In the case of Estate of Strangi v. Comm'r, 417 F.3d 468 (5th Cir. 2005), the Fifth Circuit Court of Appeals upheld that the estate tax deficiency against the Estate of Albert Strangi. The code section in issue was §2036(a) which provides that transferred assets of which a decedent retains de facto possession or control prior to death are included in the taxable estate. 28 U.S.C. § 2036 (a).
As his health began to fail, Strangi transferred approximately ten million dollars of personal assets into a family limited partnership (“FLP). After his death, the estate filed an estate tax return based on the value of his interest in the FLP as opposed to the actual value of the transferred assets. The IRS issued a notice of deficiency for about $2.5 million. The Tax Court found that Strangi had retained an interest in the transferred assets such that they were included in the taxable estate pursuant to I.R.C. § 2036(a).
In August, 1994 the FLP was created and the ten million dollars of assets were transferred into it. Strangi died in October, 1994. After the creation of the FLP and prior to his death, Strangi continue to reside in one of the two houses transferred to the SFLP and the estate later claimed that Strangi was charged rent.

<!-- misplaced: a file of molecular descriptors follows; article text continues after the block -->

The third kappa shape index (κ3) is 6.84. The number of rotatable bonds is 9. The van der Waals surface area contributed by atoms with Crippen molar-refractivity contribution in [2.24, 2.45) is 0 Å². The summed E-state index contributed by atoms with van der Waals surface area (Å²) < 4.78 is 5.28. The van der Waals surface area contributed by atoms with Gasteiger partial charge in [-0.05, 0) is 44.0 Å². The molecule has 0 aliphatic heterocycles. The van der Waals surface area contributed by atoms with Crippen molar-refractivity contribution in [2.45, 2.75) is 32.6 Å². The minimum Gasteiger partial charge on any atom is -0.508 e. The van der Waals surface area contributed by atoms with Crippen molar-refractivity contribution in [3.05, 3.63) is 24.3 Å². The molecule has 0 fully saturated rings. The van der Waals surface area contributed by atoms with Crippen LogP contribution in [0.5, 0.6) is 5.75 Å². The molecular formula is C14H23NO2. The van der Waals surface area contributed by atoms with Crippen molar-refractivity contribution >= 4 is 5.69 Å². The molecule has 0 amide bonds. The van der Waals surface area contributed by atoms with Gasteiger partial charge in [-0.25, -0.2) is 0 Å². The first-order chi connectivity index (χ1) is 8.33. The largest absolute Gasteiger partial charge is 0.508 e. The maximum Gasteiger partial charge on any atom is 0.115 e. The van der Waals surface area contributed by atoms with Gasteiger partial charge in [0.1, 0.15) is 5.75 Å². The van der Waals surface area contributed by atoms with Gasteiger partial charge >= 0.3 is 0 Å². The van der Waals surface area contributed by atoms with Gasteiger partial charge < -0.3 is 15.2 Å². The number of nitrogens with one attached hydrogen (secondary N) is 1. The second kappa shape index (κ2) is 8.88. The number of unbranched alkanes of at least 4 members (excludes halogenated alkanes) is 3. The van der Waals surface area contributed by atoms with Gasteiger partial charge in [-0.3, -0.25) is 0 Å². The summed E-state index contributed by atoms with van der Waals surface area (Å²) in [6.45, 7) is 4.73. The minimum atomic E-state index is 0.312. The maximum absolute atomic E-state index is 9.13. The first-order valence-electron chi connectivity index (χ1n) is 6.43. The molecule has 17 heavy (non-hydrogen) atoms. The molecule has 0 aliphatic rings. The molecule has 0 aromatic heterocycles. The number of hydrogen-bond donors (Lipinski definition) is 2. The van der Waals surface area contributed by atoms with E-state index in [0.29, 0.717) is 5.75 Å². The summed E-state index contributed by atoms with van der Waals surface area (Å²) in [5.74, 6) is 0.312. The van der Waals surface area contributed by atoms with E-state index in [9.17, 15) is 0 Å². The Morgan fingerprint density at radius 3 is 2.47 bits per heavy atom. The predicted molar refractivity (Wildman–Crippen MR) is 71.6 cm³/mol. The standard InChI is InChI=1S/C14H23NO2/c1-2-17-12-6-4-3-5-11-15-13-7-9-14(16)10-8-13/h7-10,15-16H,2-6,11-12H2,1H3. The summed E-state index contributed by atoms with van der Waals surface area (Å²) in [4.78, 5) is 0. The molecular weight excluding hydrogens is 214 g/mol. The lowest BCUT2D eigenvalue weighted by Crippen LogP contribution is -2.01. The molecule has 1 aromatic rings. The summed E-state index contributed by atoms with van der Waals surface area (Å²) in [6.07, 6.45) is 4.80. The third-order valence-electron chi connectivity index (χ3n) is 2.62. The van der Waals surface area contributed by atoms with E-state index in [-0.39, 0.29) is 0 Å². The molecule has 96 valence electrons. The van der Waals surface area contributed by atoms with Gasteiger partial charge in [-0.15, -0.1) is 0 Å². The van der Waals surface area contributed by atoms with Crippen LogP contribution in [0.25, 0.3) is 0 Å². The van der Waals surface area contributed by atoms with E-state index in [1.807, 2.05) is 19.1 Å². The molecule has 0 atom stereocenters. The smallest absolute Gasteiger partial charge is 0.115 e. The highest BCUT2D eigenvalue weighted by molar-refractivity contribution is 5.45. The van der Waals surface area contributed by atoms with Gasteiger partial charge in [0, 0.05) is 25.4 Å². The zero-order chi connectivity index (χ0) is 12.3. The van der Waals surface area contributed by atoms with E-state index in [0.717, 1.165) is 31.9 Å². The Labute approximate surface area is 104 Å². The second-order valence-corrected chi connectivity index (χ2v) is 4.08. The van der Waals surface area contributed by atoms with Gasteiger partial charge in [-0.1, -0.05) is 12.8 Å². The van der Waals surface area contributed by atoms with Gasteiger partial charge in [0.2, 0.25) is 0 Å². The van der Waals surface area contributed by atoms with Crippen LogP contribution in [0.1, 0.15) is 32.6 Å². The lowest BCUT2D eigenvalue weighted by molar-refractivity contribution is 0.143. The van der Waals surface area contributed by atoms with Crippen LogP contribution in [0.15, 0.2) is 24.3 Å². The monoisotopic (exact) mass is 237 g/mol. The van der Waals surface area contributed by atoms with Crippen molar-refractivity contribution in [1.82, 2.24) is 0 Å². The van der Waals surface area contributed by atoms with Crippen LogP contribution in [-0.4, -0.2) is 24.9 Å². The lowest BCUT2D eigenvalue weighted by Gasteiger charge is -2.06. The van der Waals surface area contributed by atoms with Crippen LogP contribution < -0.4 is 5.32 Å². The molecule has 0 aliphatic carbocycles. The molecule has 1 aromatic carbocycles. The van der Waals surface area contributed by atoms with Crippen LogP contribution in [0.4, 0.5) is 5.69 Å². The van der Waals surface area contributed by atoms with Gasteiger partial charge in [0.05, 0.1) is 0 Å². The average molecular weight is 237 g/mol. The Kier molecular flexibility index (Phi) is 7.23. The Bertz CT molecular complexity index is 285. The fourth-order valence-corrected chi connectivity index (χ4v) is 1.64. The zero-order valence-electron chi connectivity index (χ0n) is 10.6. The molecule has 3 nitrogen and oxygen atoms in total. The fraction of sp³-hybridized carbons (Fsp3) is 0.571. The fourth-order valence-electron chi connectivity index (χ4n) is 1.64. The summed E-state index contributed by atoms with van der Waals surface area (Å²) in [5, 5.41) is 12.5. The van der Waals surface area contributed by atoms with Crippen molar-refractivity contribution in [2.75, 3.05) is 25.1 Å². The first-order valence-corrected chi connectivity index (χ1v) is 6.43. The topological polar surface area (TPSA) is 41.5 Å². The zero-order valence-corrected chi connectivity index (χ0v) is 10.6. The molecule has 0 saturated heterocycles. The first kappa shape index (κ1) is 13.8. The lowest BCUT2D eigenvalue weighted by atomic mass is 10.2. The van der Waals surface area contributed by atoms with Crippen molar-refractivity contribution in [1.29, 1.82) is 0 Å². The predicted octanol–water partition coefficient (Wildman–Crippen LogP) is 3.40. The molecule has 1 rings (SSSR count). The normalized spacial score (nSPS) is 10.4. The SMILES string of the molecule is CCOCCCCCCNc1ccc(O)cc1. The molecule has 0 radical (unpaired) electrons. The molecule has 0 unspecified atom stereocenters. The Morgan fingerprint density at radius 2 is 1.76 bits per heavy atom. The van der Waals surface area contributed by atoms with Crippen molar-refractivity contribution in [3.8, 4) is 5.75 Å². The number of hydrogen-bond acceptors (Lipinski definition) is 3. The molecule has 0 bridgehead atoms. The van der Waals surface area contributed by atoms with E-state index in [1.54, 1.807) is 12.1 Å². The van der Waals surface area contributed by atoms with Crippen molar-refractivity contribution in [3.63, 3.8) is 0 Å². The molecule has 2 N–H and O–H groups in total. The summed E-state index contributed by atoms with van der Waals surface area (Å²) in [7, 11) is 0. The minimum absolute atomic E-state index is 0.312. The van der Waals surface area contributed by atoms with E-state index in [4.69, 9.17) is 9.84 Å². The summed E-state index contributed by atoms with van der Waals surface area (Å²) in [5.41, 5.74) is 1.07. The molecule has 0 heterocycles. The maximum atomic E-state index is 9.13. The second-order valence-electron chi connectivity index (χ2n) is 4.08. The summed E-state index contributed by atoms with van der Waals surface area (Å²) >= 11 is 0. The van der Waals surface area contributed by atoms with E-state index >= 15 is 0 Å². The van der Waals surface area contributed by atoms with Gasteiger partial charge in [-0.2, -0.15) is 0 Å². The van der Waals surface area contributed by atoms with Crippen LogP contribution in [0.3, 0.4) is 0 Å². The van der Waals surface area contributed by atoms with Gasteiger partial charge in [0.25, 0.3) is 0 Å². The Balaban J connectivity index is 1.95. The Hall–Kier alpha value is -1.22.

The basis of the IRS notice of deficiency of about $2.5 million was that the taxable estate was the value of the transferred assets of about $11 million and not the approximate $6.5 million that the estate reported. The estate based its lower valuation of the assets using a discount based on a lack of marketability or control of estate property . See 26 C.F.R. §20.2031-1(b) (“The value of every item of property includible in a decedent’s gross estate... is its fair market value at the time of the decedent’s death…”)